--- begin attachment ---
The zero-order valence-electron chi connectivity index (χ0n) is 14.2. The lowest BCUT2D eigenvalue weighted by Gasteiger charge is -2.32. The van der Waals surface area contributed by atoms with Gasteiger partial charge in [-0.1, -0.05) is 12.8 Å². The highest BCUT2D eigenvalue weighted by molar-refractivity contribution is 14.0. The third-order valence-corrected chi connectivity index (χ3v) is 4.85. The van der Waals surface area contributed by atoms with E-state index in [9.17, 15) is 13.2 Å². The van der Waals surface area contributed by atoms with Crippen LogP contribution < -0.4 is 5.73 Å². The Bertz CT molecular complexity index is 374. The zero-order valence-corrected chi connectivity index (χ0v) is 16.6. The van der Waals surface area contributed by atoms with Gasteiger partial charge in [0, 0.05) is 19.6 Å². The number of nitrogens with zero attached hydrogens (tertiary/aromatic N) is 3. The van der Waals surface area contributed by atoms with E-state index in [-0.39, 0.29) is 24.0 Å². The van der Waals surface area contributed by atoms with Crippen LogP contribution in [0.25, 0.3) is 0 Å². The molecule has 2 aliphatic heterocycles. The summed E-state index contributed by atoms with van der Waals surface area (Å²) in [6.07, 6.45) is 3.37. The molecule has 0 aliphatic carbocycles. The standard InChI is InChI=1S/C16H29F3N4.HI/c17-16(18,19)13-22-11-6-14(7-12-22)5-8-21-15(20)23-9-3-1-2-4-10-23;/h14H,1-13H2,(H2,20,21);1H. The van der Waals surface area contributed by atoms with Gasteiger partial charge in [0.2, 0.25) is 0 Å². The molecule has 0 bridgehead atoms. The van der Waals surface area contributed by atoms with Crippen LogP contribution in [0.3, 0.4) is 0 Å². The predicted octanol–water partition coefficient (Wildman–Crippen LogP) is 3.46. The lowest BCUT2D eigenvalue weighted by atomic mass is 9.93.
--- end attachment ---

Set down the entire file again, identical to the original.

The zero-order valence-electron chi connectivity index (χ0n) is 14.2. The lowest BCUT2D eigenvalue weighted by Gasteiger charge is -2.32. The van der Waals surface area contributed by atoms with Gasteiger partial charge in [-0.1, -0.05) is 12.8 Å². The highest BCUT2D eigenvalue weighted by molar-refractivity contribution is 14.0. The third-order valence-corrected chi connectivity index (χ3v) is 4.85. The van der Waals surface area contributed by atoms with E-state index in [9.17, 15) is 13.2 Å². The van der Waals surface area contributed by atoms with Crippen LogP contribution < -0.4 is 5.73 Å². The Bertz CT molecular complexity index is 374. The zero-order valence-corrected chi connectivity index (χ0v) is 16.6. The van der Waals surface area contributed by atoms with Gasteiger partial charge in [0, 0.05) is 19.6 Å². The number of nitrogens with zero attached hydrogens (tertiary/aromatic N) is 3. The van der Waals surface area contributed by atoms with E-state index in [-0.39, 0.29) is 24.0 Å². The van der Waals surface area contributed by atoms with Crippen LogP contribution in [0.25, 0.3) is 0 Å². The molecule has 2 aliphatic heterocycles. The summed E-state index contributed by atoms with van der Waals surface area (Å²) in [6.07, 6.45) is 3.37. The molecule has 0 aliphatic carbocycles. The standard InChI is InChI=1S/C16H29F3N4.HI/c17-16(18,19)13-22-11-6-14(7-12-22)5-8-21-15(20)23-9-3-1-2-4-10-23;/h14H,1-13H2,(H2,20,21);1H. The van der Waals surface area contributed by atoms with Gasteiger partial charge in [0.2, 0.25) is 0 Å². The molecule has 0 bridgehead atoms. The van der Waals surface area contributed by atoms with Crippen LogP contribution in [0.3, 0.4) is 0 Å². The predicted octanol–water partition coefficient (Wildman–Crippen LogP) is 3.46. The lowest BCUT2D eigenvalue weighted by atomic mass is 9.93.